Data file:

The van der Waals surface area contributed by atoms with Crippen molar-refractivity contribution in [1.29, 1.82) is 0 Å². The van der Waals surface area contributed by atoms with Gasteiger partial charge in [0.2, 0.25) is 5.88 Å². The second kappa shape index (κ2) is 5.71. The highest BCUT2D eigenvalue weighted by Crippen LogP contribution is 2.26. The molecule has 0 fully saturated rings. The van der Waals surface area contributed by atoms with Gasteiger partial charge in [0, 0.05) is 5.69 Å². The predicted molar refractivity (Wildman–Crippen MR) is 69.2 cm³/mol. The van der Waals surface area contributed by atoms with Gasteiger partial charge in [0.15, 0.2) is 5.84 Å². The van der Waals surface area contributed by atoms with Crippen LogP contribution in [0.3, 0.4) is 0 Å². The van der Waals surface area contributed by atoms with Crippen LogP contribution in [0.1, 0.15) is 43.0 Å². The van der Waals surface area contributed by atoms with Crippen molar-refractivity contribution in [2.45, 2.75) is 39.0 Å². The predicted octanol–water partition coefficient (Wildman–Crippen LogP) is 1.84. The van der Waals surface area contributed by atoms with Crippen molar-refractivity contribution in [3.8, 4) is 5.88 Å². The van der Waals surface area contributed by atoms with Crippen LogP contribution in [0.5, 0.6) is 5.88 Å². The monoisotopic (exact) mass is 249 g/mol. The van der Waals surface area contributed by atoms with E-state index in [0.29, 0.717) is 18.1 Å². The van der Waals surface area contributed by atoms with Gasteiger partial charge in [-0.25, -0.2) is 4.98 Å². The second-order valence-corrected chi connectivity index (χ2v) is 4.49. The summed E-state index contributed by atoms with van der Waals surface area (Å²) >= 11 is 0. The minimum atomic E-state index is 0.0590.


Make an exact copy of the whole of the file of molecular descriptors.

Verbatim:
The van der Waals surface area contributed by atoms with Crippen molar-refractivity contribution in [1.29, 1.82) is 0 Å². The van der Waals surface area contributed by atoms with Gasteiger partial charge in [0.2, 0.25) is 5.88 Å². The second kappa shape index (κ2) is 5.71. The highest BCUT2D eigenvalue weighted by Crippen LogP contribution is 2.26. The molecule has 0 fully saturated rings. The van der Waals surface area contributed by atoms with Gasteiger partial charge in [0, 0.05) is 5.69 Å². The predicted molar refractivity (Wildman–Crippen MR) is 69.2 cm³/mol. The van der Waals surface area contributed by atoms with Gasteiger partial charge in [0.15, 0.2) is 5.84 Å². The van der Waals surface area contributed by atoms with Crippen LogP contribution in [0.3, 0.4) is 0 Å². The van der Waals surface area contributed by atoms with Crippen LogP contribution in [0.1, 0.15) is 43.0 Å². The van der Waals surface area contributed by atoms with Crippen molar-refractivity contribution in [2.45, 2.75) is 39.0 Å². The predicted octanol–water partition coefficient (Wildman–Crippen LogP) is 1.84. The van der Waals surface area contributed by atoms with Crippen molar-refractivity contribution in [3.8, 4) is 5.88 Å². The van der Waals surface area contributed by atoms with Crippen LogP contribution in [0.5, 0.6) is 5.88 Å². The monoisotopic (exact) mass is 249 g/mol. The van der Waals surface area contributed by atoms with E-state index in [0.29, 0.717) is 18.1 Å². The van der Waals surface area contributed by atoms with Gasteiger partial charge in [-0.25, -0.2) is 4.98 Å². The second-order valence-corrected chi connectivity index (χ2v) is 4.49. The summed E-state index contributed by atoms with van der Waals surface area (Å²) >= 11 is 0. The minimum atomic E-state index is 0.0590.